It’s not fair!

“It’s not fair!” he shouted. Joshua and Luke were outside playing. Josh said he wanted chalk and so I got it for him, then Luke wanted bubbles, so I got those too. Josh saw the bubbles Luke had to demanded he get some too. I told him he couldn’t have the bubbles right now, he needed to play with the chalk he asked for and then maybe later he could play with bubbles if he had a better attitude. He didn’t like that answer. He was so focused on what he didn’t have that he couldn’t appreciate what he did have.

I remember times like that as a kid. I wanted this one toy so badly, and then once I got it, I saw another toy my friend had and instantly wanted that toy instead of the nice new toy I had just gotten.

It doesn’t stop with kids either. As an adult I find myself wanting what others have that I don’t have even if I have just gotten something I asked for. It’s never enough, it’s called envy. With kids it’s toys and little stuff, but with adults it’s bigger and better. Houses, cars, money and also opportunities. Why does so and so get this job promotion and I don’t? Why does so and so have a this ministry opportunity and I don’t? Why does so and so have a baby and I am dealing with infertility? Why does so and so have a good marriage and I don’t? Why does so and so have great kids and mine are not so great? Why does so and so have a seemingly easy life and all I have is hard difficult things? Have you ever asked yourself these questions? I sure have. And if you keep following that logic you start to go down the road of what I deserve. Don’t I deserve this thing I want because of all I have done for God? Yikes! Ever thought that? Guilty. We are human after all and we have these thoughts. It’s what we do with them that matters.

I encouraged Joshua to be content with what he had before I would give him something else. It’s something you have to practice. You have to practice being content because it certainly doesn’t come naturally. How do you do that?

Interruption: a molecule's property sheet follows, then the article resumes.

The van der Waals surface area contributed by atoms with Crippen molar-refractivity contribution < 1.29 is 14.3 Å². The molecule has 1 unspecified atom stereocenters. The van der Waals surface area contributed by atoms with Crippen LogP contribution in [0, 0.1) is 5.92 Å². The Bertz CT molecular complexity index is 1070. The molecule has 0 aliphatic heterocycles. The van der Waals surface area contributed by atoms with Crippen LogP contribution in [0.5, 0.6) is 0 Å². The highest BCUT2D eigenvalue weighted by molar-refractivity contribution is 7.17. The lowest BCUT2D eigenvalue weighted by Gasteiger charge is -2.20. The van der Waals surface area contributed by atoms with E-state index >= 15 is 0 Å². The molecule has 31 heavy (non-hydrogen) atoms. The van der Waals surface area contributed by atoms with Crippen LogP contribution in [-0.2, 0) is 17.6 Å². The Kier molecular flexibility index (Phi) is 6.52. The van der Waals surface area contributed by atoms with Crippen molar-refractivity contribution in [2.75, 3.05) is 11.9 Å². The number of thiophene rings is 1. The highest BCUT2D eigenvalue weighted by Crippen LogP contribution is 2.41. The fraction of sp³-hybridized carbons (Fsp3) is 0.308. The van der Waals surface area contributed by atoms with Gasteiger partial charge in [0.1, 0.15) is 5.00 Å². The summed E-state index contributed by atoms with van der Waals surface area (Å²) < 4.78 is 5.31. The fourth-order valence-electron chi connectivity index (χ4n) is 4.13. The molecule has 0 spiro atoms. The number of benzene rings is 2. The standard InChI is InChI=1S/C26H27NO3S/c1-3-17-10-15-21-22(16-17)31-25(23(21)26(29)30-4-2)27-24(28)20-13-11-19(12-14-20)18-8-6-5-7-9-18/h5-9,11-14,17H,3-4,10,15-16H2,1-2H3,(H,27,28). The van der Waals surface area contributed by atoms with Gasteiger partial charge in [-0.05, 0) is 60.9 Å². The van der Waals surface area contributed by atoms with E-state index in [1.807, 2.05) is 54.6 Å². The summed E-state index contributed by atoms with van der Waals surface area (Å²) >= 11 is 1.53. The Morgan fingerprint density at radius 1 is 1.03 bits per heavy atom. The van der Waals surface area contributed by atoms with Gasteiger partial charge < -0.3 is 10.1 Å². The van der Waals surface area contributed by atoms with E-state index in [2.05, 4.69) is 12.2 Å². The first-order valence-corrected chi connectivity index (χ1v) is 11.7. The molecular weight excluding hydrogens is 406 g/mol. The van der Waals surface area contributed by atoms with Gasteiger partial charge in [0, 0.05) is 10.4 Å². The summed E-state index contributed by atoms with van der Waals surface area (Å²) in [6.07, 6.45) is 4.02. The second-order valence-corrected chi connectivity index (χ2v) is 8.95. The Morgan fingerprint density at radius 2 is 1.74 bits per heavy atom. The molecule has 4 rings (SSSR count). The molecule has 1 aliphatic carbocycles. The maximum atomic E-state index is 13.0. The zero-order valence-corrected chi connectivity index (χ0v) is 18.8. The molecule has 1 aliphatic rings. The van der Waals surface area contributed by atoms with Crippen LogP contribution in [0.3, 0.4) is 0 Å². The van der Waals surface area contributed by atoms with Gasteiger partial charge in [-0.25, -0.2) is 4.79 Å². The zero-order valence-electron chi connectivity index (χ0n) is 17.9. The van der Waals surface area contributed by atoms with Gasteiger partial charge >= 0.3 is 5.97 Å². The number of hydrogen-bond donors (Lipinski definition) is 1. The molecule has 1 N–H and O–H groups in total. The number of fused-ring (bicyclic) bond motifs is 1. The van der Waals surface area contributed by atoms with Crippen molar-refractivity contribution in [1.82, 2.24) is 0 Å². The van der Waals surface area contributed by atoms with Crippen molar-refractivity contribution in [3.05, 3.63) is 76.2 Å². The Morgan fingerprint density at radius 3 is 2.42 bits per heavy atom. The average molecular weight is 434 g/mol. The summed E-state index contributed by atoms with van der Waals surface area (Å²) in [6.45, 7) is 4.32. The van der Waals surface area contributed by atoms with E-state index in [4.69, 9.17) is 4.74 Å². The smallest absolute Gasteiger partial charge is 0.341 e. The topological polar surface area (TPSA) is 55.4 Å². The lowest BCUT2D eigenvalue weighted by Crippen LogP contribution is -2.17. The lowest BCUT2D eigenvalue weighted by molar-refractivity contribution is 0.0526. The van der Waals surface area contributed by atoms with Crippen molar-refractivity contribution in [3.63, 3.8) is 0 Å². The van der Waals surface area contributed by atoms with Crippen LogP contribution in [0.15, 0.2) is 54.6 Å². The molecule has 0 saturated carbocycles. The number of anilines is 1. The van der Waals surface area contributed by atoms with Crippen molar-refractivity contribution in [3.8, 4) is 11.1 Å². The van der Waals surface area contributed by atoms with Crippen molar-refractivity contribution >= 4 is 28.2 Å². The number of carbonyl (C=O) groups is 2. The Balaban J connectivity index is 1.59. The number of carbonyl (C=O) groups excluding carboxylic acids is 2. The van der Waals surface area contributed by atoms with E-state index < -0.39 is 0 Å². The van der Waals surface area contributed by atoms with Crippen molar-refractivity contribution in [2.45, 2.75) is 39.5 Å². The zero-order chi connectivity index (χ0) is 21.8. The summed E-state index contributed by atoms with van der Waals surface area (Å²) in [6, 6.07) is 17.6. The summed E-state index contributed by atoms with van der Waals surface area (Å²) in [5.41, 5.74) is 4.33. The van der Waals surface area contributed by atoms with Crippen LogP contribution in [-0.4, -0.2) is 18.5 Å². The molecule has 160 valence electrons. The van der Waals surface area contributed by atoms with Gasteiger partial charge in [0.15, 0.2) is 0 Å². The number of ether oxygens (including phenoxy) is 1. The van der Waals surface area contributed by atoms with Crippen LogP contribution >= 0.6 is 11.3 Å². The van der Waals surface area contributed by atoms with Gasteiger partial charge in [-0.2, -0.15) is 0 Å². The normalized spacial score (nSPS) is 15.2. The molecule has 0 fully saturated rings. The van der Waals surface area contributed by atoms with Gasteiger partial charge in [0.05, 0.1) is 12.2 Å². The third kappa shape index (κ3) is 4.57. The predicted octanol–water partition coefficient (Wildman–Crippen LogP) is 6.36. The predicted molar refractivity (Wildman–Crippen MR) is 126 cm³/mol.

Count your blessings. The remedy for being ungrateful is being thankfulness. Listing out all the things I have to be thankful for instantly changes my focus. I focus on myself instead of other people. I am always saying to my kids, “worry about yourself and not other people”. Now normally we should think of others, but in this context where we are so focused on what others are doing or what they have, it’s good to focus on ourselves and what we do have. We have to work hard not to compare ourselves to others.

Understand where you belong. Sometimes we are envious of what other people have because we doubt that God has a plan that is good for our lives. We assume maybe he forgot us, that our neighbor got all the good stuff and we are left with whatever else. If we really believe God is good, that he is a good Father who gives good gifts to his children we will never be envious of others. If we really believe he is giving us the best for us, individually, then we won’t want what our neighbor has because we will realize it won’t be God’s best for us. Let that sink in for a minute. That’s a hard concept to grasp, but if you do, it will change you.

A heart at peace gives life to the body, but envy rots the bones. Proverbs 14:30

 

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One thought on “It’s not fair!

  1. Wow! Just wow! This has been a hard lesson for me too. There have been times I had some really awesome sidewalk chalk, but someone else’s bubbles seemed so much better to me. This can lead into, “Why can’t I have the chalk AND the bubbles!?!?!” Let’s face it! We’re God’s children, but we can be real brats. I’m not calling names… I see myself in this. Anyway, in Chapter 2 of Lioness Arising, Lisa addresses us recognizing who we are in our own space in time. I look forward to exploring this with all the Flourish ladies. I can’t fill your space in time & you can’t fill mine. God gave me chalk to work with & He gave you bubbles, but if we put them together there’s an increased value in our time here. It could even inspire someone else with a ball to join us & make all the difference in the world we “play” in.

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